Millennials currently account for more than a third of all American workforce participants. They are the largest generation in the US labor force. It is critical that employers strive to make their workplaces conducive to these early to mid-level career professionals. This generation will continue to consume much of the job market in the coming years.
Who Are Millennials?
A millennial is defined as anyone born between 1981 and 1996. A significant portion of this generation has been in the professional world for several years, even though many people still associate the term “millennials” with young adults fresh out of college. In fact, the oldest members of this group entered the labor force in the late 1990s.
This group is large and highly diverse. It is important that employers avoid making assumptions about candidates and employees based only on their age. However, there are a few common traits, behaviors, and personal preferences among millennial professionals, primarily due to technology and education developments over the past few decades.
According to Indeed, one of the largest recruiting services in the US, here are three things to keep in mind when working with millennials:
- Millennials Are Comfortable With New Technology. Many millennials grew up with personal computers and internet access in their homes, schools and have experienced a rapid technology evolution during their formative years. Because of this, millennials are naturally at ease around new tech and often find it easier to adapt to new programs and equipment than previous generations.
- Millennials Are Used To Collaboration. When millennials were in school, teamwork and group projects became the norm. While every individual is different, and some people prefer independent work to team settings, millennials are experienced in collaborating and cooperating to achieve a shared goal.
- They Desire A Sense Of Purpose. While this is true of people from all generations, millennials are particularly interested in working for companies with a well-defined mission and set of values. Additionally, because millennials grew up with the internet and were exposed to many global issues from a young age, they’re especially interested in making a positive social impact through their work.
What Millennials Want From Their Employers
Like all employees, millennial professionals want to work in positions where they can apply their talents, skills and be fairly compensated for their efforts. But this generation also seeks a few additional perks and benefits from employers.
- Flexibility Millennials are driving a movement for more flexible work environments to achieve a healthier work-life balance. Top-rated employers are responding to these demands by offering remote work opportunities and ending strict work hours.
- Career Development Like generations before them, millennial workers are interested in career advancement, and they expect their employers to help them acquire the skills and experience necessary to move upward. Some of the workplaces ranked highest by millennials offer leadership training, mentorship, and on-site education programs.
- Healthcare Millennial job seekers are interested in working for companies that value their health and wellbeing by offering high-quality health insurance coverage and company-sponsored diet and fitness programs. And because many millennials are parents or will become parents within the next decade or two, benefits like paid parental leave, adoption assistance, and help with childcare costs are also important.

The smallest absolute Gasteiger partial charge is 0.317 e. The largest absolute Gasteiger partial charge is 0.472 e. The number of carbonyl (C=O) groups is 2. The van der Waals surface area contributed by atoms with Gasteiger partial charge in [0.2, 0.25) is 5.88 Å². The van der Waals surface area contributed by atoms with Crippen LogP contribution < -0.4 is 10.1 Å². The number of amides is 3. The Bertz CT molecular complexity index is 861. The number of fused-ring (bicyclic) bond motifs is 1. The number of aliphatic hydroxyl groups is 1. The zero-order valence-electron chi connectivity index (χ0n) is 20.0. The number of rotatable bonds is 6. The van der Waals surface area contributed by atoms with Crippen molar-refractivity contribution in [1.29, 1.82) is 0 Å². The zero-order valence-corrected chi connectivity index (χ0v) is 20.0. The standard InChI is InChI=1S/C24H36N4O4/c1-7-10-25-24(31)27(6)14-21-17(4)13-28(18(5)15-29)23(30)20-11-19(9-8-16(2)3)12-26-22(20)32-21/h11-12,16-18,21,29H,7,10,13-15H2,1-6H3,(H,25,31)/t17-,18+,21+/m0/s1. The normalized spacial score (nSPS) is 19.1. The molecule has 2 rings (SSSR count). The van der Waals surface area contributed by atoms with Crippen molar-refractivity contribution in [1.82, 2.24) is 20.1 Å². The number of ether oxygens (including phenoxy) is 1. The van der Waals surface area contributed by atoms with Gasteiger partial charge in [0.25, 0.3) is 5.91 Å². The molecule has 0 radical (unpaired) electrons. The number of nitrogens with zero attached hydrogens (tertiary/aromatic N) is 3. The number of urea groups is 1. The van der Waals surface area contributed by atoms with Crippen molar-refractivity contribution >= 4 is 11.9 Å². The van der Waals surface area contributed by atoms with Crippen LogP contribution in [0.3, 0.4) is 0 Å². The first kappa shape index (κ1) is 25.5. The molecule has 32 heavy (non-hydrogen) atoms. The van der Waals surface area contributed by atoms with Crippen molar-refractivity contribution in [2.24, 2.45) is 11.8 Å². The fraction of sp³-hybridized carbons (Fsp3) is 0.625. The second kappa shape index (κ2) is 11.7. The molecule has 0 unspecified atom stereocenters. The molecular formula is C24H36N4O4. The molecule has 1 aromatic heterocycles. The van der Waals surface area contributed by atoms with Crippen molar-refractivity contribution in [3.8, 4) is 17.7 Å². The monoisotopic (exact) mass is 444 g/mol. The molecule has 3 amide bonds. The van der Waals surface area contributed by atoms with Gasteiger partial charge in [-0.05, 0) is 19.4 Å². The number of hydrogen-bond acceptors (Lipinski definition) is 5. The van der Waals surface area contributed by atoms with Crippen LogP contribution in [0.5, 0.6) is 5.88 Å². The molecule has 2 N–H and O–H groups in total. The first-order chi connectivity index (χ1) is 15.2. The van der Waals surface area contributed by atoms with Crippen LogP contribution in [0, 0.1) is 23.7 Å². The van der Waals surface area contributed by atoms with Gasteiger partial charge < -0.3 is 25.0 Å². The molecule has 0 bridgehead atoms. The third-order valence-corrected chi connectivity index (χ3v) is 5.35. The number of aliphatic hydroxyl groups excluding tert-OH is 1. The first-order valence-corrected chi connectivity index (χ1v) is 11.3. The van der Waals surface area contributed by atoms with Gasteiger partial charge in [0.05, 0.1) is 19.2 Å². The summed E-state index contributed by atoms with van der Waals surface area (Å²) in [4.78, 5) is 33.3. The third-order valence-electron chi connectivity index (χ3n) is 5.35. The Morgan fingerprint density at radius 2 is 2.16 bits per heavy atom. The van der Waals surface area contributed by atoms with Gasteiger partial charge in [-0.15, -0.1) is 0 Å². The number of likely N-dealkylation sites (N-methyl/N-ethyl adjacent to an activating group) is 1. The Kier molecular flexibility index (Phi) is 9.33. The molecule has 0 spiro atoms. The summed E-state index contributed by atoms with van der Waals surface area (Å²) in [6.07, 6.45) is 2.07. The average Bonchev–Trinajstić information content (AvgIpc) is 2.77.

- Student Loan Assistance Most millennials took out student loans, and the average college graduate leaves school with over $30,000 in debt; it’s no surprise millennials prefer employers with tuition reimbursement programs. Even a small monthly contribution from employers can help free employees from debt faster.
- Opportunities To Give Back Recent studies show millennials’ trust in companies to behave ethically has dropped, and they are more interested in working for employers committed to making a positive impact. This can be in the form of volunteer time off (VTO), matched donation drives, or offering products and services at no cost to charitable organizations.
Retaining top millennial talent and increasing employee engagement will likely mean changing your management strategies and company culture. The Indeed report suggests the following.
- Focus On Output Instead of monitoring the number of hours someone spent in the office, focus on employees’ output and project outcomes. Millennials are more likely to prefer working remotely or during non-traditional hours rather than working on a fixed schedule. If allowing employees to set their own schedules or telecommute increases their productivity, it may be worthwhile to adopt more flexible policies.
- Embrace More Autonomy A significant percentage of entrepreneurs are millennials, and many are launching their first businesses at a younger age than baby boomers and gen-Xers. As a manager, you can nurture employees’ innovative, entrepreneurial tendencies by avoiding micromanaging and offering more opportunities for independent work.
- Provide Educational Opportunities Offering skill-building and career development programs help employees become more engaged. When they are more involved with their own development, they are less likely to look for new job opportunities. Investing time and effort in helping millennial employees advance through training and mentoring will foster greater loyalty.
As the youngest members of the generation enter the job market, Millennials will become an even more significant portion of the labor force. Taking time to understand their desires, expectations, and habits, businesses can make sure their workplace reflects these trends and is positioned to attract top millennial talent.